Let’s face it, tablet-makers. You’re not going to beat the iPad. Lenovo is sensibly not even trying, instead coming up with something completely different in the Lenovo Yoga Tab 3 Pro.
Not only does its flip-out stand make it quite unlike anything else out there, with some hybrid DNA but no keyboard, it fits in a projector too. Yes, it’s a bit mad.
However, if you’re up for getting a bit freaky, the Lenovo Yoga Tab 3 Pro actually makes a lot of sense in person. Heck, even the projector is more useful than you might expect, and at under ₹40,000 it’s a surprisingly sound deal too.
A leg to stand on
Before we deal with the real odd Lenovo Yoga Tab 3 Pro bits, let’s get our heads around the design. This is a tablet with an inbuilt stand, letting you rest it at loads of different angles, a bit like like the Microsoft Surface Pro.
The stand is metal, and opens up smoothy rather than only sitting at a couple of preset spots like the smaller 8in Yoga Tab 3. Not only does this let the thing hold itself up, maybe on your desk at work, a deliberate hole in the flip-out part lets you hang the tablet on the wall.
Where? Wherever you like, although an obvious spot might be next to those rarely-opened pots of mixed herbs in your kitchen. Bit of Netflix while you stir that risotto? What’s not to like?
I’ll admit, I didn’t do this. There aren’t many loose nails hanging about my flat. I also found that thanks to the weighting of the tablet, it’s kinda easy to make the thing keel over just by prodding the touchscreen, when the Lenovo Yoga Tab 3 Pro is upright. The only physics solution to this would be to make the thing heavier. And we don’t want that.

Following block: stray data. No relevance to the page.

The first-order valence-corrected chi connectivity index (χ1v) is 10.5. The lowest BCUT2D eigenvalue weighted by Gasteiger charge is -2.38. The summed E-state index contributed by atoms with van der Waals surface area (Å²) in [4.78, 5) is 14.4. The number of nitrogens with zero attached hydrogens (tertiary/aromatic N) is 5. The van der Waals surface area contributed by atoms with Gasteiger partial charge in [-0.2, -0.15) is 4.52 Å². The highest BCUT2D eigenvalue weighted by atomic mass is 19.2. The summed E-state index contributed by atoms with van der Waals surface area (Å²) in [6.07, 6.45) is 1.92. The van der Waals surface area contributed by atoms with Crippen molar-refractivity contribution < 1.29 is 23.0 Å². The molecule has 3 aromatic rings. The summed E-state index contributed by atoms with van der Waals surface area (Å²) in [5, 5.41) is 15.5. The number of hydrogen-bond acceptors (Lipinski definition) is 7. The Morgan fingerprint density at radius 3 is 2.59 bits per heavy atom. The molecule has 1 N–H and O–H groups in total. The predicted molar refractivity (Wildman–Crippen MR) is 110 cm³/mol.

It already weighs 665g, and combined with the chunkiness of the stand part it feels a lot less immediately portable than something like the iPad. However, and here’s the big surprise of the Lenovo Yoga Tab 3 Pro, I think I’d rather take this tablet on holiday rather than just about anything else out there. If I could spare the suitcase space, anyway.
Why? Two reasons. First, the battery is massive. The Lenovo Yoga Tab 3 Pro has a 10400mAh unit, bigger than just about any other tablet’s battery.
Stamina isn’t quite as hot as Lenovo’s claim. It says you’ll get up to 18 hours, I got 11 when playing a locally stored video. Or you’ll get around four hours when using the projector. The latter may not sound like too long, but you need to consider that little handheld standalone pico projectors like the Aiptek PocketCinema only last 90 mins to two hours.
Now we come to the projector. My first reaction to the idea was probably the same as a lot of you: what a bloody silly thing to do. It has puny 50-lumen brightness when even entry-level projectors pump out 3000 and the resolution is just 854 x 480, using a tenth the number of pixels of the actual display.
In theory, it should be totally horrible. And in a room with any light, it is. It can’t even compete with a bright-ish bedside lamp. However, I’ll still admit feeling a thrill when I blasted the image up to about 80in, stretching American Horror Story across one entire wall of my lounge. Even though the brightness is pathetic, in a totally dark room the image is still very watchable.